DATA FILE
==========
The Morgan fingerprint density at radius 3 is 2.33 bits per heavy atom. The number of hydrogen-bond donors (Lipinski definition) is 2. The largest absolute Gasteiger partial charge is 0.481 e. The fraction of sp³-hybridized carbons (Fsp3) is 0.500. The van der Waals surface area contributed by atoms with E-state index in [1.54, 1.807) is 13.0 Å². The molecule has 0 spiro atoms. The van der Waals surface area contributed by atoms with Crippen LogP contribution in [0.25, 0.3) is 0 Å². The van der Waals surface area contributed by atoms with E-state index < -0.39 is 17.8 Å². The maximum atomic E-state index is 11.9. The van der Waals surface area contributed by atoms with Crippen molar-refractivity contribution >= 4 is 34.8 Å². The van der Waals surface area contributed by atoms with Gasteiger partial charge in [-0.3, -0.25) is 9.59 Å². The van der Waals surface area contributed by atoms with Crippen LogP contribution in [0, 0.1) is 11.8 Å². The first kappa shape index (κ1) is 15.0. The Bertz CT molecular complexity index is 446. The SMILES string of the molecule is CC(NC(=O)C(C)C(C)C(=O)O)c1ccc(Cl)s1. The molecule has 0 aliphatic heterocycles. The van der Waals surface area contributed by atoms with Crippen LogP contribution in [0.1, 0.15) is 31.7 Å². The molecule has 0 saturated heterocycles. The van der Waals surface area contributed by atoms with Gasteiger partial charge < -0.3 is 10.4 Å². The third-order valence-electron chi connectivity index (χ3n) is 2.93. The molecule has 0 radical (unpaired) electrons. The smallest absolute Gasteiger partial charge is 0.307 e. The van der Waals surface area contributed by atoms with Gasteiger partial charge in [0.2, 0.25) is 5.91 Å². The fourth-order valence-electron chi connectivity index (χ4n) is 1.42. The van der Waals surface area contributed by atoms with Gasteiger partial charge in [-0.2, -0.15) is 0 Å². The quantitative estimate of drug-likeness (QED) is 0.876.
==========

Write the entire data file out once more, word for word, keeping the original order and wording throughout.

The Morgan fingerprint density at radius 3 is 2.33 bits per heavy atom. The number of hydrogen-bond donors (Lipinski definition) is 2. The largest absolute Gasteiger partial charge is 0.481 e. The fraction of sp³-hybridized carbons (Fsp3) is 0.500. The van der Waals surface area contributed by atoms with E-state index in [1.54, 1.807) is 13.0 Å². The molecule has 0 spiro atoms. The van der Waals surface area contributed by atoms with Crippen LogP contribution in [0.25, 0.3) is 0 Å². The van der Waals surface area contributed by atoms with E-state index < -0.39 is 17.8 Å². The maximum atomic E-state index is 11.9. The van der Waals surface area contributed by atoms with Crippen molar-refractivity contribution >= 4 is 34.8 Å². The van der Waals surface area contributed by atoms with Gasteiger partial charge in [-0.3, -0.25) is 9.59 Å². The van der Waals surface area contributed by atoms with Crippen LogP contribution in [0, 0.1) is 11.8 Å². The first kappa shape index (κ1) is 15.0. The Bertz CT molecular complexity index is 446. The SMILES string of the molecule is CC(NC(=O)C(C)C(C)C(=O)O)c1ccc(Cl)s1. The molecule has 0 aliphatic heterocycles. The van der Waals surface area contributed by atoms with Crippen LogP contribution in [0.1, 0.15) is 31.7 Å². The molecule has 0 saturated heterocycles. The van der Waals surface area contributed by atoms with Gasteiger partial charge < -0.3 is 10.4 Å². The third-order valence-electron chi connectivity index (χ3n) is 2.93. The molecule has 0 radical (unpaired) electrons. The smallest absolute Gasteiger partial charge is 0.307 e. The van der Waals surface area contributed by atoms with Gasteiger partial charge in [0.2, 0.25) is 5.91 Å². The fourth-order valence-electron chi connectivity index (χ4n) is 1.42. The van der Waals surface area contributed by atoms with Gasteiger partial charge in [-0.2, -0.15) is 0 Å². The quantitative estimate of drug-likeness (QED) is 0.876.